Coelenterata consist of a rather large phylum of sedentary or free-swimming animals having a radially symmetrical sac-like body with a mouth at one end, usually surrounded by a ring of stinging tentacles.
The digestive cavity, known as the "coelenteron", has only this opening, but repeated budding may give rise to a colony in which all the body-cavities are connected with each other.
The body-wall is "diploblastic" that is made of two layers of cells, ectoderm and endoderm, with a gelatinous layer known as the "mesogloea" between them.
The individuals of a colony are known as "polyps" or "hydroids". They form the asexual sedentary generation which alternates with a free-swimming sexual phase known as the "medusa". The latter is a disc-shaped jelly-fish which breaks away from the parent colony and swims away. It produces gametes and after fertilization has taken place, a new polyp colony develops.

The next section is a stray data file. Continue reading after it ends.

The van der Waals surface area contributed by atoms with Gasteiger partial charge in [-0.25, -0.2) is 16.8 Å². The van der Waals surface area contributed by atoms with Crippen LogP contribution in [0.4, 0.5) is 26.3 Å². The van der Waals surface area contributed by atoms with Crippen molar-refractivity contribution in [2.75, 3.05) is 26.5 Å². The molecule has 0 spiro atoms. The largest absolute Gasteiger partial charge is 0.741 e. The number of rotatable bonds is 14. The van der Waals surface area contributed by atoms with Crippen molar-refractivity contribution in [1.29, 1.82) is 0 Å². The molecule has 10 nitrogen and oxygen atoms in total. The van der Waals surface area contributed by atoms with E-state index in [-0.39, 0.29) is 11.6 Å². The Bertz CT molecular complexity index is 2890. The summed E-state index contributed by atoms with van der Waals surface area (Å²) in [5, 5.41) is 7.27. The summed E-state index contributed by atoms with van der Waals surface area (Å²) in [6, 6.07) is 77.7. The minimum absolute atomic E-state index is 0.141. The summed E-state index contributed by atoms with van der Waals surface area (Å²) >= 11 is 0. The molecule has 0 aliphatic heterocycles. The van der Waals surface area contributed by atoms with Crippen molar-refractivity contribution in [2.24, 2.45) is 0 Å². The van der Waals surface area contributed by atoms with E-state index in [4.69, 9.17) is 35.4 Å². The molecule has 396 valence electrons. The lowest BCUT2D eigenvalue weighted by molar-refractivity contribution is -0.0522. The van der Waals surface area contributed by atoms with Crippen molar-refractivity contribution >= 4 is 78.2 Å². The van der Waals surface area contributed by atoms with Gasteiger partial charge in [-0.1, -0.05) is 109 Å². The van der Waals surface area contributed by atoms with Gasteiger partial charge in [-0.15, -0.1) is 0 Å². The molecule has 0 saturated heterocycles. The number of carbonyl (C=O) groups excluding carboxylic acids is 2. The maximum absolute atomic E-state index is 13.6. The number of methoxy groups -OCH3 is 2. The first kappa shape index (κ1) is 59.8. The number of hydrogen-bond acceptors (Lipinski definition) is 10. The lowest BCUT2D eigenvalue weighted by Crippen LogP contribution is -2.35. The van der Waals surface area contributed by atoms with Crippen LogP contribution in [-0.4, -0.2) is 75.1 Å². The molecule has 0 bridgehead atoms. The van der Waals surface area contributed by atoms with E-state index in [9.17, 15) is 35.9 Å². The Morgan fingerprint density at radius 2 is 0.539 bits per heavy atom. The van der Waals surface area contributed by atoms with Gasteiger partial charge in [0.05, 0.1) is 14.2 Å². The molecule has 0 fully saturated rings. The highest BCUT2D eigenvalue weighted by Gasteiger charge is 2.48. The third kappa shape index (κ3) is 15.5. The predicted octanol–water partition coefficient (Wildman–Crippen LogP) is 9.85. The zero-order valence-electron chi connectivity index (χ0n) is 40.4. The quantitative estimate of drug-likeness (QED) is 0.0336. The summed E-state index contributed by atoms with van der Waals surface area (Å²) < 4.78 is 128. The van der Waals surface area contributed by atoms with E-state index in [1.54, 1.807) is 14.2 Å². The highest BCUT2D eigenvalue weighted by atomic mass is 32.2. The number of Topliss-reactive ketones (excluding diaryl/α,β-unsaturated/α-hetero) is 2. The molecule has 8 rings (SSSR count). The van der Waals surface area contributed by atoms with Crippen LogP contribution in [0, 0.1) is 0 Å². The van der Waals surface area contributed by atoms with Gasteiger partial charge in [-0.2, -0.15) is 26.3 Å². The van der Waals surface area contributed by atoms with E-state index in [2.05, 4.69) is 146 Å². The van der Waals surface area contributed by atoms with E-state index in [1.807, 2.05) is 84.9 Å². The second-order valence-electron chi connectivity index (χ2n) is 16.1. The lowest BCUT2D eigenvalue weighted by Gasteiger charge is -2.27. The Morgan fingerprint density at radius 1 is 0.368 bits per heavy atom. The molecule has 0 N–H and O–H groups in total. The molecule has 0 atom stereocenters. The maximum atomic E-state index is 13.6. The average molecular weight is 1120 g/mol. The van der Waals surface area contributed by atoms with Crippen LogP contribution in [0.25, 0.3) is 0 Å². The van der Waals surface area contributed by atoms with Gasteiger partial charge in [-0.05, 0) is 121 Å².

Included in the Coelenterata are corals and anemones in which the hydroid stage is dominant, jelly-fish in which the medusoid stage is dominant, and complex forms such as the "Portuguese Man-of-war" formed by a large floating colony of diverse polyps.
"Coelenterates" are invertebrate animals that include the hydras, jellyfishes, sea anemones, and corals, all of which are characterized by a single internal cavity serving for digestion, excretion, and other functions and having tentacles on the oral (mouth) end.
"Medusoid" refers to the tentacled, usually bell-shaped, free-swimming sexual stage in the life cycle of a coelenterate, such as a jellyfish.